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Top Story

Microfluidics using popular interlocking blocks

The field of microfluidics involves minute devices that precisely manipulate fluids at submillimeter scales. Such devices typically take the form of flat, 2-D chips, etched with tiny channels and ports that are arranged to perform various operations, such as mixing, sorting, pumping and storing fluids as they flow. Now, researchers looking beyond such lab-on-a-chip designs have found an alternative microfluidics platform in "interlocking, injection-molded blocks" -- or, as most of us know them, LEGO bricks. For now, a LEGO-based microfluidic device could be used to manipulate biological fluids and perform tasks such as sorting cells, filtering fluids and encapsulating molecules in individual droplets. The team is currently designing a website that will contain information on how others can design their own fluidic bricks using standard LEGO pieces.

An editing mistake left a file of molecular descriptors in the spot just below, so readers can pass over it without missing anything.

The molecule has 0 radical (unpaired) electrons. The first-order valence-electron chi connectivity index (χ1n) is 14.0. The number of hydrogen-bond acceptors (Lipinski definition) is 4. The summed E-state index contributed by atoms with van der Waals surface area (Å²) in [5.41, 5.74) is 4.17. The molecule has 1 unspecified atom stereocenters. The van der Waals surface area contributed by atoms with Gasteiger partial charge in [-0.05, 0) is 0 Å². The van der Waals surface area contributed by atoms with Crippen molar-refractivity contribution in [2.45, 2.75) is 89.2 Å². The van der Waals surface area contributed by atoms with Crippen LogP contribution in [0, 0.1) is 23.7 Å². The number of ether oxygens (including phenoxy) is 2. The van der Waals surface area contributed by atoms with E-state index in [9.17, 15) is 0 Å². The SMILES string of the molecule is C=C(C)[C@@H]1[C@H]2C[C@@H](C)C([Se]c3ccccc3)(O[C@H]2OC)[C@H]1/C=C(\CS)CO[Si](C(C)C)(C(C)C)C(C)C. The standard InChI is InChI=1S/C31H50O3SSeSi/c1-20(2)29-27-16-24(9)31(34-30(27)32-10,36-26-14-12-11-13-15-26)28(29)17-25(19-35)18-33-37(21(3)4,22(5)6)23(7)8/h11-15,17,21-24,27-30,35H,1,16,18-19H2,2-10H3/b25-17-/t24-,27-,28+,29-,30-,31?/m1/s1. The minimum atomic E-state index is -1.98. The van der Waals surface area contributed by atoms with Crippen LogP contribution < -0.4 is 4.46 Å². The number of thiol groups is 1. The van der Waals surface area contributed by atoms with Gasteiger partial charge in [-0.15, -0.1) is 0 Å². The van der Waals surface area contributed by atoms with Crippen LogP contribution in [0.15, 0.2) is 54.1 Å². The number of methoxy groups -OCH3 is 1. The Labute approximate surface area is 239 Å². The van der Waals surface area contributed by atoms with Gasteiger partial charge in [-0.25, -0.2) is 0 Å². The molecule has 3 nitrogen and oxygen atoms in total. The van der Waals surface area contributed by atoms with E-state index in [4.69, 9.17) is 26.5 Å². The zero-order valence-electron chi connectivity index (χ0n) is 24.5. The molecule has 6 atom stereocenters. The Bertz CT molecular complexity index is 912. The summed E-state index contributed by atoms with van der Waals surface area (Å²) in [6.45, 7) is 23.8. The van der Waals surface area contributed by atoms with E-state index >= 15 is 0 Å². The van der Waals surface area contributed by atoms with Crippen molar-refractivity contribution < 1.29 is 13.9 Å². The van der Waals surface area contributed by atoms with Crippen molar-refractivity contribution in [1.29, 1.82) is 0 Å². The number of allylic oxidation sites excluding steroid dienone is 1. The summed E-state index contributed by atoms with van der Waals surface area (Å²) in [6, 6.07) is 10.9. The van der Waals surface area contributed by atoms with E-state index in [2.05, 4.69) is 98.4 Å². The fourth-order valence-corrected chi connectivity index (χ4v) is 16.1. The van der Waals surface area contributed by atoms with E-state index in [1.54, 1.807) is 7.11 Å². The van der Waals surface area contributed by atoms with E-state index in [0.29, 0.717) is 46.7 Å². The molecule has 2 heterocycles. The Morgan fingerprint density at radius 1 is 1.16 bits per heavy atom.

Visit Website | Image credit: Melanie Gonick/MIT